- Changing the order of elements in a set.
- Content-Aware Steganography hides information in the semantics a human user assigns to a datagram. These systems offer security against a nonhuman adversary/warden.
- Blog-Steganography. Messages are fractionalized and the (encrypted) pieces are added as comments of orphaned web-logs (or pin boards on social network platforms). In this case the selection of blogs is the symmetric key that sender and recipient are using; the carrier of the hidden message is the whole blogosphere.
- Modifying the echo of a sound file (Echo Steganography).
- Steganography for audio signals.
- Image bit-plane complexity segmentation steganography
- Including data in ignored sections of a file, such as after the logical end of the carrier file.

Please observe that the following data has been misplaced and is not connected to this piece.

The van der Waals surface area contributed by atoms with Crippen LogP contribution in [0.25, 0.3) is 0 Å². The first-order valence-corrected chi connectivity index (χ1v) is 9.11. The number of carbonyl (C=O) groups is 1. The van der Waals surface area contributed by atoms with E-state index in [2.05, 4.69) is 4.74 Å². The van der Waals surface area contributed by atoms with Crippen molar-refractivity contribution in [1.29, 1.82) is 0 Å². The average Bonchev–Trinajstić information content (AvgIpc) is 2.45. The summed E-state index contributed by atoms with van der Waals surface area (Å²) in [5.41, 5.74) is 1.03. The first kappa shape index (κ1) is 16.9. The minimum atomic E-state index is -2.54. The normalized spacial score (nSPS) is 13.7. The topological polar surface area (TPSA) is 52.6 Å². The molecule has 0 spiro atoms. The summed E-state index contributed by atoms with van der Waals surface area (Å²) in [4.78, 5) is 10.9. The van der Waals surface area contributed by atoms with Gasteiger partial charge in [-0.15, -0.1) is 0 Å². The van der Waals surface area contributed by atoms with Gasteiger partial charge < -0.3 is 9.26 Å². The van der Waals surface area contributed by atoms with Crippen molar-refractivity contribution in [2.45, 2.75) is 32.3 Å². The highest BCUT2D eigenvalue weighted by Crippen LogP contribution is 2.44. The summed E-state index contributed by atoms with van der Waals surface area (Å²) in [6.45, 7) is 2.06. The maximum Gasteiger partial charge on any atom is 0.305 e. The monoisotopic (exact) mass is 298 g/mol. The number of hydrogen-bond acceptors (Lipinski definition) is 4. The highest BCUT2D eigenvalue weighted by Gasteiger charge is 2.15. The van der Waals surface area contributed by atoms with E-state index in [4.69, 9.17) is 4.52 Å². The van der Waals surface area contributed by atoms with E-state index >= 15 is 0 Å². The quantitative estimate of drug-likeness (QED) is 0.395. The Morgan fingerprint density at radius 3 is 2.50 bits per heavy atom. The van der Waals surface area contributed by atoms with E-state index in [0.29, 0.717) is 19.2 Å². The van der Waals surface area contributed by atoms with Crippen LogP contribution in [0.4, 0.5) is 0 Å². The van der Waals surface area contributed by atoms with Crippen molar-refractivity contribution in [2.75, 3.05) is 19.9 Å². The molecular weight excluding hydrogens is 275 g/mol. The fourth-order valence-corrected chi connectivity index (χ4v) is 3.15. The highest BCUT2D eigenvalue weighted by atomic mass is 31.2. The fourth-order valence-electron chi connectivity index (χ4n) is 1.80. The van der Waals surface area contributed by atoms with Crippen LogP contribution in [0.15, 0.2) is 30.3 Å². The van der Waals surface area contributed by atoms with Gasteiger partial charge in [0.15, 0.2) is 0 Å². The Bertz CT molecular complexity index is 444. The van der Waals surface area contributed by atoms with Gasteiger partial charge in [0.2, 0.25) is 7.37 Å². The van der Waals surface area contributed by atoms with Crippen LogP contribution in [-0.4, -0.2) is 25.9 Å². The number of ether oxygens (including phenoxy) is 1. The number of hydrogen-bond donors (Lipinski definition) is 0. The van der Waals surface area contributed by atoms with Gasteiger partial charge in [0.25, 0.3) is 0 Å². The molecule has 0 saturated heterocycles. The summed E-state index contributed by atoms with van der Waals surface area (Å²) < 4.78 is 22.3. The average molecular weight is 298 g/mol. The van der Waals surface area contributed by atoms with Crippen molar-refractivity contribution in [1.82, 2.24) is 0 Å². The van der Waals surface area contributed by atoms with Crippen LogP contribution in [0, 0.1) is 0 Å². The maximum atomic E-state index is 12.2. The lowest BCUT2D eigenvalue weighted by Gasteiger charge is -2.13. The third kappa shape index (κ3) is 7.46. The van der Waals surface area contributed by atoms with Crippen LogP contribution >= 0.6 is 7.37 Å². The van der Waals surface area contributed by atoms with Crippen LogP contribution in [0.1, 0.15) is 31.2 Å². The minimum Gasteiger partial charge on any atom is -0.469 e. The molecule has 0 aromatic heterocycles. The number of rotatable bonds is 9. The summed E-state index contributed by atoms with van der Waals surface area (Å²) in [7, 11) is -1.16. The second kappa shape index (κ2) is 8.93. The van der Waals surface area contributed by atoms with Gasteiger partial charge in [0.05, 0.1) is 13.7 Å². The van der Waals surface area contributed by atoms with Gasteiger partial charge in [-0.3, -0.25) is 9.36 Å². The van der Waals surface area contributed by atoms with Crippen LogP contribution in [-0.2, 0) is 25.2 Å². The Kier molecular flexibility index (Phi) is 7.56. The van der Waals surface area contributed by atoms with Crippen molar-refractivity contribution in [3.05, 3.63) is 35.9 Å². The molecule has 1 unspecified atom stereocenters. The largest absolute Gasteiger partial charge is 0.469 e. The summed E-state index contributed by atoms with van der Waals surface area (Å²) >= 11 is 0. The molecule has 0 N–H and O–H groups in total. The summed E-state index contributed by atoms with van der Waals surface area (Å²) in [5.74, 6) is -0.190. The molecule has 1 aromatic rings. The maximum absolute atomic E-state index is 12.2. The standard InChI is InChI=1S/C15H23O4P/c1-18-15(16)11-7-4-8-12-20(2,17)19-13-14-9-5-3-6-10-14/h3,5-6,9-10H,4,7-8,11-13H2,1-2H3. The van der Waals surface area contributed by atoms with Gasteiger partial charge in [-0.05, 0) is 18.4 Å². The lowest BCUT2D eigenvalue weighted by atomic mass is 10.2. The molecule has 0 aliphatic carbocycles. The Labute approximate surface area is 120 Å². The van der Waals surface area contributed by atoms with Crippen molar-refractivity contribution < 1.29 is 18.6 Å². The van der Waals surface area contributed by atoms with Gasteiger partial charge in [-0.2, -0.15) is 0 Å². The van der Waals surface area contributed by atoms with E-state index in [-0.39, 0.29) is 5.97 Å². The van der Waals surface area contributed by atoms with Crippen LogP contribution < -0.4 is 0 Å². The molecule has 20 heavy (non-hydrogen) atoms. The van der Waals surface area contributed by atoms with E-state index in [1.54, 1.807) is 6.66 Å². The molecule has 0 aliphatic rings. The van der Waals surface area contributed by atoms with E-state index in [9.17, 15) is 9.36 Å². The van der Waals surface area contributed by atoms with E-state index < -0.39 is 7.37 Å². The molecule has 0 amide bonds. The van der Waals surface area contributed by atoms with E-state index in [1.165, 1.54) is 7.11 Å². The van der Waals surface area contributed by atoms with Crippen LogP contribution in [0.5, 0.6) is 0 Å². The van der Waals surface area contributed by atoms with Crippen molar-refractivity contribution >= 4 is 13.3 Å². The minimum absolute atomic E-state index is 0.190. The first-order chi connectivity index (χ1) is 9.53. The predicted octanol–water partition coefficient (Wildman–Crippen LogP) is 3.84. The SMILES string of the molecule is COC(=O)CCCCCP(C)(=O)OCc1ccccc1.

- Adaptive steganography: Skin tone based steganography using a secret embedding angle. 
- Making text the same color as the background in word processor documents, e-mails, and forum posts.
- Using Unicode characters that look like the standard ASCII character set (the homograph spoofing attack). On most systems, there is no visual difference from ordinary text. Some systems may display the fonts differently, and the extra information would then be easily spotted, of course.
- Using hidden (control) characters, and redundant use of markup (e.g., empty bold, underline or italics) to embed information within HTML, which is visible by examining the document source. HTML pages can contain code for extra blank spaces and tabs at the end of lines, and colours, fonts and sizes, which are not visible when displayed.